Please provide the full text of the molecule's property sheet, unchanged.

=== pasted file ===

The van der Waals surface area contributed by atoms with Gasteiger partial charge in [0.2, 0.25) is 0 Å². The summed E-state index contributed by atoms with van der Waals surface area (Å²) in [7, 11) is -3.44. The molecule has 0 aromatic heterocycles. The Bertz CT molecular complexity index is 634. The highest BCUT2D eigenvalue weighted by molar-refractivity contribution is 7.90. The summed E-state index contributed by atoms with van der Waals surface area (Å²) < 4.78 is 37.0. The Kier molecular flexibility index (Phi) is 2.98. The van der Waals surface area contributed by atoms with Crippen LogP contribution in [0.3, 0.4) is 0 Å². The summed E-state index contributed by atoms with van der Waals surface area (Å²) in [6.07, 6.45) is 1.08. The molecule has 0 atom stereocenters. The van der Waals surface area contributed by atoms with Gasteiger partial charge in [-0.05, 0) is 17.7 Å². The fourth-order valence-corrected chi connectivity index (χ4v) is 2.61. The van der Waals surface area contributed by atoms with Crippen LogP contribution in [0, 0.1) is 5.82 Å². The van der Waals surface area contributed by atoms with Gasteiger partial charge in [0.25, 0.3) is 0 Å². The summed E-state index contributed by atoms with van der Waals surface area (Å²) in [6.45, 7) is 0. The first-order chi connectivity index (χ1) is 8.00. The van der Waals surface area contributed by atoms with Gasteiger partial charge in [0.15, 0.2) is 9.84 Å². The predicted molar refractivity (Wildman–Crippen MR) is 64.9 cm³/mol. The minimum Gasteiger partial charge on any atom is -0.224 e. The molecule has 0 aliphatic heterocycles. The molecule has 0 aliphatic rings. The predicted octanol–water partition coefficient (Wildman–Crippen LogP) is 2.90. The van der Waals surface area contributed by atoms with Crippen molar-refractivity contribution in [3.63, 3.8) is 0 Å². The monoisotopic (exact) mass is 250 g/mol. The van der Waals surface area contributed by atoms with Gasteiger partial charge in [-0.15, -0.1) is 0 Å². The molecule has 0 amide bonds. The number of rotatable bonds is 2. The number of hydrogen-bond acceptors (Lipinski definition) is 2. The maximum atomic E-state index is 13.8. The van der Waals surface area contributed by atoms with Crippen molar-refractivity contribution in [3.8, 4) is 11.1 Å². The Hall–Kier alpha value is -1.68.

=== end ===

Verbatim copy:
The van der Waals surface area contributed by atoms with Gasteiger partial charge in [0.2, 0.25) is 0 Å². The summed E-state index contributed by atoms with van der Waals surface area (Å²) in [7, 11) is -3.44. The molecule has 0 aromatic heterocycles. The Bertz CT molecular complexity index is 634. The highest BCUT2D eigenvalue weighted by molar-refractivity contribution is 7.90. The summed E-state index contributed by atoms with van der Waals surface area (Å²) < 4.78 is 37.0. The Kier molecular flexibility index (Phi) is 2.98. The van der Waals surface area contributed by atoms with Crippen LogP contribution in [0.3, 0.4) is 0 Å². The summed E-state index contributed by atoms with van der Waals surface area (Å²) in [6.07, 6.45) is 1.08. The molecule has 0 atom stereocenters. The van der Waals surface area contributed by atoms with Gasteiger partial charge in [-0.05, 0) is 17.7 Å². The fourth-order valence-corrected chi connectivity index (χ4v) is 2.61. The van der Waals surface area contributed by atoms with Crippen LogP contribution in [0, 0.1) is 5.82 Å². The van der Waals surface area contributed by atoms with Gasteiger partial charge in [0.25, 0.3) is 0 Å². The summed E-state index contributed by atoms with van der Waals surface area (Å²) in [6.45, 7) is 0. The first-order chi connectivity index (χ1) is 8.00. The van der Waals surface area contributed by atoms with Gasteiger partial charge in [0.15, 0.2) is 9.84 Å². The predicted molar refractivity (Wildman–Crippen MR) is 64.9 cm³/mol. The minimum Gasteiger partial charge on any atom is -0.224 e. The molecule has 0 aliphatic heterocycles. The molecule has 0 aliphatic rings. The predicted octanol–water partition coefficient (Wildman–Crippen LogP) is 2.90. The van der Waals surface area contributed by atoms with Crippen molar-refractivity contribution in [3.63, 3.8) is 0 Å². The monoisotopic (exact) mass is 250 g/mol. The van der Waals surface area contributed by atoms with Gasteiger partial charge in [-0.15, -0.1) is 0 Å². The molecule has 0 amide bonds. The number of rotatable bonds is 2. The number of hydrogen-bond acceptors (Lipinski definition) is 2. The maximum atomic E-state index is 13.8. The van der Waals surface area contributed by atoms with Crippen molar-refractivity contribution in [3.8, 4) is 11.1 Å². The Hall–Kier alpha value is -1.68.